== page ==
So you know, deer hoof prints were seen in the parking lot and deer have been in other parts of the farm – sweet potatoes and the event garden. We took this action to protect the community gardeners from loss.  Please help us to keep the fence up and running.

Thank you.

And thank you to the team who helped us to install the fence: Nora, Jim, Gus, Andy, Mark, Bill, Ken and yours truly.

Natalie

 

We Were in the Daily Gazette on Sunday!

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Thank you to Photographer Erica Miller for the great job she did capturing the Sunflower Hour reading and garden craft program at the Pitney Meadows Community Gardens.

We are in the News Today

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Children in the Saturday morning Sunflower Hour program made worm farms with master gardener Jay Ephraim last weekend.

Check out this article about the growth of Pitney Meadows Community Gardens in Saratoga Today by Marissa Gonzalez.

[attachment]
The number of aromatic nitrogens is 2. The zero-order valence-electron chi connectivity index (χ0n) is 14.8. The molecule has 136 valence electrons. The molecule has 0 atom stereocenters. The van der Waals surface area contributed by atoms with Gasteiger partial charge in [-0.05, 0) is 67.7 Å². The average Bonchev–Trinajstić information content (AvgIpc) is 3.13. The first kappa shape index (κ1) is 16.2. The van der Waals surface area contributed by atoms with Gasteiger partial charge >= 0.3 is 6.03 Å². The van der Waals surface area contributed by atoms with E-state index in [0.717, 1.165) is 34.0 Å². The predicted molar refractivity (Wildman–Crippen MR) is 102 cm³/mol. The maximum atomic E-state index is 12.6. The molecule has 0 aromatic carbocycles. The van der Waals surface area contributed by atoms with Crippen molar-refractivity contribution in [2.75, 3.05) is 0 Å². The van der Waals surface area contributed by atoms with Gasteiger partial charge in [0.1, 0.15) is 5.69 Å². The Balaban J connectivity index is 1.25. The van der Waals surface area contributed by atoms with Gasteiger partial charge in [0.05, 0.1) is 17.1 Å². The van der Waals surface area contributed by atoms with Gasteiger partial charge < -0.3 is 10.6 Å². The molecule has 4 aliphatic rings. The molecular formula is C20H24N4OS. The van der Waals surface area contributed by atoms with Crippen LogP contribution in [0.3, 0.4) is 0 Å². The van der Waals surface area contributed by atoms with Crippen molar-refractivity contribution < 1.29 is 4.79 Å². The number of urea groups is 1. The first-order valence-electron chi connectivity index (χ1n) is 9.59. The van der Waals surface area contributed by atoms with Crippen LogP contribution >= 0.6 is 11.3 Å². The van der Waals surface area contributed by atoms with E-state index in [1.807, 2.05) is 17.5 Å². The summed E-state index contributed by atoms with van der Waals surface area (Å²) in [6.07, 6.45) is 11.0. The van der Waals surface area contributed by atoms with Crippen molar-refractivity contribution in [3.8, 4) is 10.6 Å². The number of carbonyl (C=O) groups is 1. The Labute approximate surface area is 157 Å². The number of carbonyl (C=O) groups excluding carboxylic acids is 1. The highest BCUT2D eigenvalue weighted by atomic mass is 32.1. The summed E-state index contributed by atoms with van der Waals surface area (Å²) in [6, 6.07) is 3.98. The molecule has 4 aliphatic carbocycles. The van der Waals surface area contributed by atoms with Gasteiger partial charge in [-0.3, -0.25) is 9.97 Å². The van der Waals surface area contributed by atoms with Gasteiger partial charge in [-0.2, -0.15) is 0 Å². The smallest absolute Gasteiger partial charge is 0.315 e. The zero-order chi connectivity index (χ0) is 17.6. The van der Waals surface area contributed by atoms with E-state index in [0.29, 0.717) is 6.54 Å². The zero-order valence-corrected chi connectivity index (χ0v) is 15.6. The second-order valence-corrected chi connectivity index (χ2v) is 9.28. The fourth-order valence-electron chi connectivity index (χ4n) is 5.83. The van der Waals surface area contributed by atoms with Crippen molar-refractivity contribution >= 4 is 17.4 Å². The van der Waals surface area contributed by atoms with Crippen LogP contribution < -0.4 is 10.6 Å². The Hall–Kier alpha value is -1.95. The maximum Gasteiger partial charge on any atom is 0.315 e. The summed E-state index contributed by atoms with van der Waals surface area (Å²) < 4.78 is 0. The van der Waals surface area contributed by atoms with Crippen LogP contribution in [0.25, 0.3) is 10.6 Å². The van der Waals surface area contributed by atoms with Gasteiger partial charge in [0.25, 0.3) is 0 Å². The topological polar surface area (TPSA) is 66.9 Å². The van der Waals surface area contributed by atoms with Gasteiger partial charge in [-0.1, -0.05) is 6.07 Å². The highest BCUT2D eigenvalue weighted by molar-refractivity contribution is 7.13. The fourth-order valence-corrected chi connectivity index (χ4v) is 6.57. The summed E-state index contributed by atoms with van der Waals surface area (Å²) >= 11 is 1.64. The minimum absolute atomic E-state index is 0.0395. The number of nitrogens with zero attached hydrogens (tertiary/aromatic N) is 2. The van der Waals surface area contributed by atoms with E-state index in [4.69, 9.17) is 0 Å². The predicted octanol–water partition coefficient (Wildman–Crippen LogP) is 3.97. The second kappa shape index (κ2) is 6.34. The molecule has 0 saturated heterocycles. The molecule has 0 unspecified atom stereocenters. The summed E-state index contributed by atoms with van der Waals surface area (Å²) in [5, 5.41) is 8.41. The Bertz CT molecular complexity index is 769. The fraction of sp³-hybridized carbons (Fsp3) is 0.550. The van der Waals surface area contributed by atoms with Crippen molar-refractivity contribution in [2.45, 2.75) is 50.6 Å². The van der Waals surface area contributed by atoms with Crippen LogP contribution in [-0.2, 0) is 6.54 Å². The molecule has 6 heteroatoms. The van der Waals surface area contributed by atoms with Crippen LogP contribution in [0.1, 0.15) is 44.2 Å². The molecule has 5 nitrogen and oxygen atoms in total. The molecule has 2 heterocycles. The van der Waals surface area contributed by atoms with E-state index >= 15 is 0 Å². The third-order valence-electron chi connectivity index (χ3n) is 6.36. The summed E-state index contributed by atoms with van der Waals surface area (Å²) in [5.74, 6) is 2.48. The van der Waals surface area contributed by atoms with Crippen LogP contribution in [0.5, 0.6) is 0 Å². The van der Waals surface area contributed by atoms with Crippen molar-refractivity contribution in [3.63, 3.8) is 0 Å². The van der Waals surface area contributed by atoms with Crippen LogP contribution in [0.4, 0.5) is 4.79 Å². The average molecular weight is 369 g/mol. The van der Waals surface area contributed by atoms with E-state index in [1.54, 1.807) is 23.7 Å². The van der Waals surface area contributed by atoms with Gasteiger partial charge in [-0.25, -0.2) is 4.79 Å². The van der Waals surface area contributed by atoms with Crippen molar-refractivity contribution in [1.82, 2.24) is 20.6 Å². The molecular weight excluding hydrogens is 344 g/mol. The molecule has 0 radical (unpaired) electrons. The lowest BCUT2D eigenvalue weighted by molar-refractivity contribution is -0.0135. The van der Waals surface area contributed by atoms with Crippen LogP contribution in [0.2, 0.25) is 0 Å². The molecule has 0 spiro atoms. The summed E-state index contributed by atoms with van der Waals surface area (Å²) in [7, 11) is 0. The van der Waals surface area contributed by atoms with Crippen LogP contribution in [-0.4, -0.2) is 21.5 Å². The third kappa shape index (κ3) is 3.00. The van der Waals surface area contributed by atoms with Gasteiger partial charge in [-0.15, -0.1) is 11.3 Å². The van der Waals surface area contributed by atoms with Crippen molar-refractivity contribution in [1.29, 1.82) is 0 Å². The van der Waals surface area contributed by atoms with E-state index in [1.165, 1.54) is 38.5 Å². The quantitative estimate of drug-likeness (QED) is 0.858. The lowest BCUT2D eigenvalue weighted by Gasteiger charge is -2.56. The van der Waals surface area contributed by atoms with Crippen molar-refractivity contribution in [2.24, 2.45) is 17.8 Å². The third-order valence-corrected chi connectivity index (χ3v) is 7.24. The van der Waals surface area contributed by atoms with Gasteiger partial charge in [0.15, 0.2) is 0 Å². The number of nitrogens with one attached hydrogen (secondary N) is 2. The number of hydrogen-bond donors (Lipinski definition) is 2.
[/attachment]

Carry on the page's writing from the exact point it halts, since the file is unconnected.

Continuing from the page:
SARATOGA SPRINGS — In the last year, the community’s beloved Pitney Meadows Community Farm has made a lot of changes.

Since this time last July, the Pitney Meadows Community Gardens have become an official Monarch way station, created a large “Grandparent’s Garden,” started a reading and gardening Saturday program for children, increased the number of plots and now has more than 70 gardeners growing fresh healthy food in their gardens.

“It’s truly amazing. People who visit the gardens can’t believe it is only one year old,” said garden director Natalie Walsh, crediting the community of gardeners that has made the difference.